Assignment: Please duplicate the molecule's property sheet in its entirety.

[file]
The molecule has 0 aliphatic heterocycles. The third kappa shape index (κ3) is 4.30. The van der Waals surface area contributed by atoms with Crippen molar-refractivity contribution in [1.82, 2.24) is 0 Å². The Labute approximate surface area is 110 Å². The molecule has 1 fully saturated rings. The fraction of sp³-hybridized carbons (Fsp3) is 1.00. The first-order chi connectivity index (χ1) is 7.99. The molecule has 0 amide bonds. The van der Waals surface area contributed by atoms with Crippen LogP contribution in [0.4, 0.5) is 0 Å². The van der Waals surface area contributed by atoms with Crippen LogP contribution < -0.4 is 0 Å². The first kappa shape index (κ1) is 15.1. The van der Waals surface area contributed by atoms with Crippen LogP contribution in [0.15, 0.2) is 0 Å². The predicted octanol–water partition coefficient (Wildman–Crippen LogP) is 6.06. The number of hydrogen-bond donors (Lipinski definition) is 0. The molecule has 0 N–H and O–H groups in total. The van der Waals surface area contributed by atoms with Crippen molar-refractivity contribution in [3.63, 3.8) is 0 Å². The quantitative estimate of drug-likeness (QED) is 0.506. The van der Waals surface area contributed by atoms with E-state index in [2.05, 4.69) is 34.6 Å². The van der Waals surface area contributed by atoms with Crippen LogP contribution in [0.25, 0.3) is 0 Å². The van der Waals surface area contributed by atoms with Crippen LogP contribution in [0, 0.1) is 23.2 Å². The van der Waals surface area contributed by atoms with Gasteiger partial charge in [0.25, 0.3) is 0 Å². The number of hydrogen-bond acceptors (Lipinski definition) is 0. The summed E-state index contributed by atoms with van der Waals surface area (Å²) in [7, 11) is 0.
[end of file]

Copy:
The molecule has 0 aliphatic heterocycles. The third kappa shape index (κ3) is 4.30. The van der Waals surface area contributed by atoms with Crippen molar-refractivity contribution in [1.82, 2.24) is 0 Å². The Labute approximate surface area is 110 Å². The molecule has 1 fully saturated rings. The fraction of sp³-hybridized carbons (Fsp3) is 1.00. The first-order chi connectivity index (χ1) is 7.99. The molecule has 0 amide bonds. The van der Waals surface area contributed by atoms with Crippen LogP contribution in [0.4, 0.5) is 0 Å². The van der Waals surface area contributed by atoms with Crippen LogP contribution < -0.4 is 0 Å². The first kappa shape index (κ1) is 15.1. The van der Waals surface area contributed by atoms with Crippen LogP contribution in [0.15, 0.2) is 0 Å². The predicted octanol–water partition coefficient (Wildman–Crippen LogP) is 6.06. The number of hydrogen-bond donors (Lipinski definition) is 0. The molecule has 0 N–H and O–H groups in total. The van der Waals surface area contributed by atoms with Crippen molar-refractivity contribution in [3.63, 3.8) is 0 Å². The quantitative estimate of drug-likeness (QED) is 0.506. The van der Waals surface area contributed by atoms with E-state index in [2.05, 4.69) is 34.6 Å². The van der Waals surface area contributed by atoms with Crippen LogP contribution in [0.25, 0.3) is 0 Å². The van der Waals surface area contributed by atoms with Crippen LogP contribution in [0, 0.1) is 23.2 Å². The van der Waals surface area contributed by atoms with Gasteiger partial charge in [0.25, 0.3) is 0 Å². The number of hydrogen-bond acceptors (Lipinski definition) is 0. The summed E-state index contributed by atoms with van der Waals surface area (Å²) in [7, 11) is 0.